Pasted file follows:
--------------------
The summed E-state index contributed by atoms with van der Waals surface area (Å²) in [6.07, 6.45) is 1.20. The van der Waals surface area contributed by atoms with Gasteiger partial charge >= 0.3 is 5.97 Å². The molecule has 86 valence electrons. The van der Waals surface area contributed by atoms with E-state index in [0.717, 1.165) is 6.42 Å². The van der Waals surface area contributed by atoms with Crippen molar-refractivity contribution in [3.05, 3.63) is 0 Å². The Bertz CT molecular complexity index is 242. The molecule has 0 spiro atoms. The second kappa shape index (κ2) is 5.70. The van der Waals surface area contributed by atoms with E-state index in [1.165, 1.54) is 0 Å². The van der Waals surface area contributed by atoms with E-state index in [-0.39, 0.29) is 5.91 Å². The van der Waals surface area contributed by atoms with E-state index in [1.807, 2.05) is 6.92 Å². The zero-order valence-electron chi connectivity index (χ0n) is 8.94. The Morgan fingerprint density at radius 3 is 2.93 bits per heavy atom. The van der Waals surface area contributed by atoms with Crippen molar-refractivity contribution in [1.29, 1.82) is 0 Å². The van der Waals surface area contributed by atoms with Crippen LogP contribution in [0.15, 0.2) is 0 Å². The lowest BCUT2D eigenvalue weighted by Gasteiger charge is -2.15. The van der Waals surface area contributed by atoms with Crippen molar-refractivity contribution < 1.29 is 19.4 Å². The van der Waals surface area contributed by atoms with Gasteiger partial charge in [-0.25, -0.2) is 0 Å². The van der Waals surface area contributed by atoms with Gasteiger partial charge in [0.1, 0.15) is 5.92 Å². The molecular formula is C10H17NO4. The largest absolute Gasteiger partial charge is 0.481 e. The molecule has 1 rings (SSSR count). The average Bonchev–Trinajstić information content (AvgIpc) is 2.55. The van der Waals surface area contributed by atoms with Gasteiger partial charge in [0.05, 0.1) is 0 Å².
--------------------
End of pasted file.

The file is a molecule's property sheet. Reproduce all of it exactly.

The summed E-state index contributed by atoms with van der Waals surface area (Å²) in [6.07, 6.45) is 1.20. The van der Waals surface area contributed by atoms with Gasteiger partial charge >= 0.3 is 5.97 Å². The molecule has 86 valence electrons. The van der Waals surface area contributed by atoms with E-state index in [0.717, 1.165) is 6.42 Å². The van der Waals surface area contributed by atoms with Crippen molar-refractivity contribution in [3.05, 3.63) is 0 Å². The Bertz CT molecular complexity index is 242. The molecule has 0 spiro atoms. The second kappa shape index (κ2) is 5.70. The van der Waals surface area contributed by atoms with E-state index in [1.165, 1.54) is 0 Å². The van der Waals surface area contributed by atoms with E-state index in [-0.39, 0.29) is 5.91 Å². The van der Waals surface area contributed by atoms with E-state index in [1.807, 2.05) is 6.92 Å². The zero-order valence-electron chi connectivity index (χ0n) is 8.94. The Morgan fingerprint density at radius 3 is 2.93 bits per heavy atom. The van der Waals surface area contributed by atoms with Crippen molar-refractivity contribution in [1.29, 1.82) is 0 Å². The van der Waals surface area contributed by atoms with Crippen LogP contribution in [0.15, 0.2) is 0 Å². The lowest BCUT2D eigenvalue weighted by Gasteiger charge is -2.15. The van der Waals surface area contributed by atoms with Crippen molar-refractivity contribution < 1.29 is 19.4 Å². The van der Waals surface area contributed by atoms with Gasteiger partial charge in [-0.25, -0.2) is 0 Å². The van der Waals surface area contributed by atoms with Gasteiger partial charge in [0.1, 0.15) is 5.92 Å². The molecular formula is C10H17NO4. The largest absolute Gasteiger partial charge is 0.481 e. The molecule has 1 rings (SSSR count). The average Bonchev–Trinajstić information content (AvgIpc) is 2.55. The van der Waals surface area contributed by atoms with Gasteiger partial charge in [0.05, 0.1) is 0 Å².